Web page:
But who is Beowulf and why is it important to teach that in class?

To summarize, Beowulf was a warrior of Scandanavian descent who ruled the Geat kingdom. His strength is equal to 30 men, and he can battle with sword and hand-to-hand combat. He helps the king of Danes, Hrothgar, in defeating a monster named Grendel, who had invaded the dining hall, killing some Danish soldiers. Grendel loses his arm in the battle with Beowulf, runs home to the mother and dies at the end. The mother becomes angry and invades the hall again. Beowulf chases her down and kills her in the end as well. The warrior receives many rewards and eventually expanded his kingdom in the end. Fifty years have passed, and Beowulf, in his 70s, faces another challenge in a form of a dragon. Accompanied by his nephew, he battles the dragon and defeats it, but not before he is mortally wounded. He is honored in his funeral, where as a custom, he is burned on a boat but others give him something as a sacrifice to remember.  Many adaptations exist but a couple shorter animations shows how the story takes place:

Because the poem was written in Old English, Beowulf presents an insight of how English was used during that time, especially as some of the words originated from that period. Furthermore it is important to learn about history after the Fall of the western half of the Roman Empire, especially as far as the creation of the Anglo-Saxon and Scandanavian regions are concerned. Much of that is taught in history classes in schools in Germany, especially in the sixth and seventh grades, but some elements are even being presented in English classes, including the culture of the kingdoms in the regions during that time. While some elements of European history is introduced in American schools, it is important to learn about this, for the Vikings, who explored North America in the 9th Century, the time of the release of Beowulf, came from the regions in Scandanavia, including Denmark, and had been known for invading the Anglo-Saxon kingdom (especially in present-day England) several times before the Conquest of 1066.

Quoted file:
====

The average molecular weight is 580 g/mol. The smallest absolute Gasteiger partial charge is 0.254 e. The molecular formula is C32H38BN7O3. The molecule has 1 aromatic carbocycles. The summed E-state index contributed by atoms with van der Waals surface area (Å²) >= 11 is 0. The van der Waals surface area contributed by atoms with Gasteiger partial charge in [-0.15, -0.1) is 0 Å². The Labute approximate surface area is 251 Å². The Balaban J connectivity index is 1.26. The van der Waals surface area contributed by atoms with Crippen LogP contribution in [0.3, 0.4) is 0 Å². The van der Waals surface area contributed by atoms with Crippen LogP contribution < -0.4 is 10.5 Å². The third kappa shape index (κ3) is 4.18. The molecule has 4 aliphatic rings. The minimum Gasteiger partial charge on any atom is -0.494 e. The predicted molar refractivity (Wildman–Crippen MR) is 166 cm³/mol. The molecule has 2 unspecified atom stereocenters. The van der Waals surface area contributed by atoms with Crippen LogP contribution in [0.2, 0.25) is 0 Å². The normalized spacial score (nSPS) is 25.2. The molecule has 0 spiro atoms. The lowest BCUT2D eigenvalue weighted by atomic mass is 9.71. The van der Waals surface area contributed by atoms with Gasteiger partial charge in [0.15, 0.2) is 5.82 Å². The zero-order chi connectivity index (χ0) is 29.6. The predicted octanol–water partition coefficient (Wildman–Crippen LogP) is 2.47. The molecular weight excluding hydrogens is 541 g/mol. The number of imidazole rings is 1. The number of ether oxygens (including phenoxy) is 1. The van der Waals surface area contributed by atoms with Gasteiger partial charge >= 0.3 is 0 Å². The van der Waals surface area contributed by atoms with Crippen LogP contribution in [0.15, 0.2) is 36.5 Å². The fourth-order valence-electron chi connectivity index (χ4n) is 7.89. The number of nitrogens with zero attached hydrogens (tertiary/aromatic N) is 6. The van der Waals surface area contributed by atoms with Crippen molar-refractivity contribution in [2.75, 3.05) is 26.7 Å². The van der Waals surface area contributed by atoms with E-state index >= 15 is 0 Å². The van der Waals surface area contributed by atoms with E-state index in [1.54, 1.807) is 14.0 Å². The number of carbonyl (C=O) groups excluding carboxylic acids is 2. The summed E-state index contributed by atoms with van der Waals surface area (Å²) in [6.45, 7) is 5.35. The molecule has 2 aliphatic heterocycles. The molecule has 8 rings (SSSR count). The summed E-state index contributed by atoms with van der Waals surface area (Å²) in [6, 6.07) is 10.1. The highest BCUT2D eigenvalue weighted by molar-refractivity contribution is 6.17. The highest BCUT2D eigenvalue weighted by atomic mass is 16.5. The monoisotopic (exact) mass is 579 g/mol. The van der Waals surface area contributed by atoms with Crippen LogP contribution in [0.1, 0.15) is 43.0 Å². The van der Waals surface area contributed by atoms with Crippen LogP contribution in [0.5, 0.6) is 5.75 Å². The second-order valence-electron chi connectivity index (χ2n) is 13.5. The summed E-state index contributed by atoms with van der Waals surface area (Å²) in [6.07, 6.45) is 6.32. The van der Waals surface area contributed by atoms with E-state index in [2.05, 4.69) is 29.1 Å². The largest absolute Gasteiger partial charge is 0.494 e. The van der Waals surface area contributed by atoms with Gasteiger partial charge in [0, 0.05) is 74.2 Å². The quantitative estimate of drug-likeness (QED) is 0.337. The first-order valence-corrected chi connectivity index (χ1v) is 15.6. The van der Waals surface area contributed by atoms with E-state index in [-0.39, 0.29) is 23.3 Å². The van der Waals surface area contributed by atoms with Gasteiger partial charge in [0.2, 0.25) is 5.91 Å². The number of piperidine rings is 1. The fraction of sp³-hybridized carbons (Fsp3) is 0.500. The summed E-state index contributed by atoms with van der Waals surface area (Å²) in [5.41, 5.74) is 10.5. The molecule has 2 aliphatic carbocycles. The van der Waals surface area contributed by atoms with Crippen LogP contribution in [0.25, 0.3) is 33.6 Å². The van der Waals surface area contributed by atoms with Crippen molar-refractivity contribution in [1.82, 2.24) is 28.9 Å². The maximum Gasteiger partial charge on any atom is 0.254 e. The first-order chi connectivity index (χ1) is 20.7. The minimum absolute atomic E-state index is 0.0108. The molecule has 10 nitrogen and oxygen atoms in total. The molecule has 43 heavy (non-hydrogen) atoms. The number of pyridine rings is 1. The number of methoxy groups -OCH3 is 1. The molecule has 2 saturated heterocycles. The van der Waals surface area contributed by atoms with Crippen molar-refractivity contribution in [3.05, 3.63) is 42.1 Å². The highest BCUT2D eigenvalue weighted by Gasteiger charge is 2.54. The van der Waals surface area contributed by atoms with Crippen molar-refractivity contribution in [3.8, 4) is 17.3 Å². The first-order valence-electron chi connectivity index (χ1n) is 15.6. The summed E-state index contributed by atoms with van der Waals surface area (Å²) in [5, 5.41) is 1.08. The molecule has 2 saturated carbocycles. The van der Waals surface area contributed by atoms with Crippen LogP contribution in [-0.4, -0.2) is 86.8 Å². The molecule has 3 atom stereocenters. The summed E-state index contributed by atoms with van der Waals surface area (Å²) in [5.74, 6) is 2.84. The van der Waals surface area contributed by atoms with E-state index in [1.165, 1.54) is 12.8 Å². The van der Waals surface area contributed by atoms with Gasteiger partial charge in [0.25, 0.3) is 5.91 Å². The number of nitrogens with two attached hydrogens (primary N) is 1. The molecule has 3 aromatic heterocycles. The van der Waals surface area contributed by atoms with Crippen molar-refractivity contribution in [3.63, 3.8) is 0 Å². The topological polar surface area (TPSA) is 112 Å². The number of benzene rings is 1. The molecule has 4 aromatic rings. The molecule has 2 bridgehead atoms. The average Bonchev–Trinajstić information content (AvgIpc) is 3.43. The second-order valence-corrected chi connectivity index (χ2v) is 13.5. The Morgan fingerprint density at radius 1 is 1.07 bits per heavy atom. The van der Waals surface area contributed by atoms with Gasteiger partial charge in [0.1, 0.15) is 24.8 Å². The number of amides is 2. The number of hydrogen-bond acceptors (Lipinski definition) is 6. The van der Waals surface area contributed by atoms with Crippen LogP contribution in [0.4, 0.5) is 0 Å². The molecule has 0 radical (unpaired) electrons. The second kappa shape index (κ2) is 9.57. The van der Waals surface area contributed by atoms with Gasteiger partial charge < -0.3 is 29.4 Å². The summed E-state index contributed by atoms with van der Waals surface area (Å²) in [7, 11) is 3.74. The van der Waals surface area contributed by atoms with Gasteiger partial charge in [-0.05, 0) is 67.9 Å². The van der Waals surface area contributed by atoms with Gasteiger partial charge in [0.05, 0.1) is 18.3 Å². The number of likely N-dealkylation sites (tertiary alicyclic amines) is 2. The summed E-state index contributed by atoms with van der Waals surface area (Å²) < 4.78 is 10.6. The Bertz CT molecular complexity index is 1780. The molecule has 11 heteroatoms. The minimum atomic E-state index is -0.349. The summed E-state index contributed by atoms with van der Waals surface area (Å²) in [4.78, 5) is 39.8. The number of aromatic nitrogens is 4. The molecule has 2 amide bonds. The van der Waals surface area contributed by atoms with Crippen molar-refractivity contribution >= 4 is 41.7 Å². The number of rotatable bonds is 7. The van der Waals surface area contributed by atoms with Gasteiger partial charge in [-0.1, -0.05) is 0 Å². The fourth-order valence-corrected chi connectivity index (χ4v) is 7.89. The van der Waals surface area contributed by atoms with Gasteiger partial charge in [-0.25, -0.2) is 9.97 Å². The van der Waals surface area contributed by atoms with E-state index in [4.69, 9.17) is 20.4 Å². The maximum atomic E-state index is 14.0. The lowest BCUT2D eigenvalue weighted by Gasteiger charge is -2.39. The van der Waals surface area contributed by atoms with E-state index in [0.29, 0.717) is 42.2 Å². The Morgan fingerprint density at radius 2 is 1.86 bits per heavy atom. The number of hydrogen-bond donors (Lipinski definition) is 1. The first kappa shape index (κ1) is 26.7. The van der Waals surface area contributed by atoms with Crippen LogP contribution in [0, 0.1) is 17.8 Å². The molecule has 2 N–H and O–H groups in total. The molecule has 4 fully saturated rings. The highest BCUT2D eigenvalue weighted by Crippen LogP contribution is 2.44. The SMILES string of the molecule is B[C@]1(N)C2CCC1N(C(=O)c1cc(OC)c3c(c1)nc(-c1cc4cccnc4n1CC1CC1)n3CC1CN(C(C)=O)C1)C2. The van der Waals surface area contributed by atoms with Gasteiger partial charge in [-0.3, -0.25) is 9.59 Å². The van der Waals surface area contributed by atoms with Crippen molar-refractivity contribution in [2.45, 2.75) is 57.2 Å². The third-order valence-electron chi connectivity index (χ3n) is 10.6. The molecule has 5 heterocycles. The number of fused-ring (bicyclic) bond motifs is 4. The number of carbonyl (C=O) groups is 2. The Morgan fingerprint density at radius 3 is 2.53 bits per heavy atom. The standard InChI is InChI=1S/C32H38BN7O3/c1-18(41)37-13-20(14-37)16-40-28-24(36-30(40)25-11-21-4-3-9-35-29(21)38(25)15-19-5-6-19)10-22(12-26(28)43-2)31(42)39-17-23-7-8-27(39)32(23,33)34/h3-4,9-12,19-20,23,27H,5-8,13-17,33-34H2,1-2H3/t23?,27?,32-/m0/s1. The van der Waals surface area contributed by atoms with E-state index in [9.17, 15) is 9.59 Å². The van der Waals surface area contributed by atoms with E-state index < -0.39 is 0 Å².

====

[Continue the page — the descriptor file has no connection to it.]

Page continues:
The question is how to teach Beowulf to students in school without having to bore them. As mentioned before, over 3200 lines were written and translated, yet the time limit is a factor, as well as determining how it fits in the curriculum for either English or history. One can reduce the content to the most important aspects, but doing so creates a risk of leaving out some elements that may become important later on. Reading it straight out would be as brutally difficult as reading Chaucer, even on the high school level.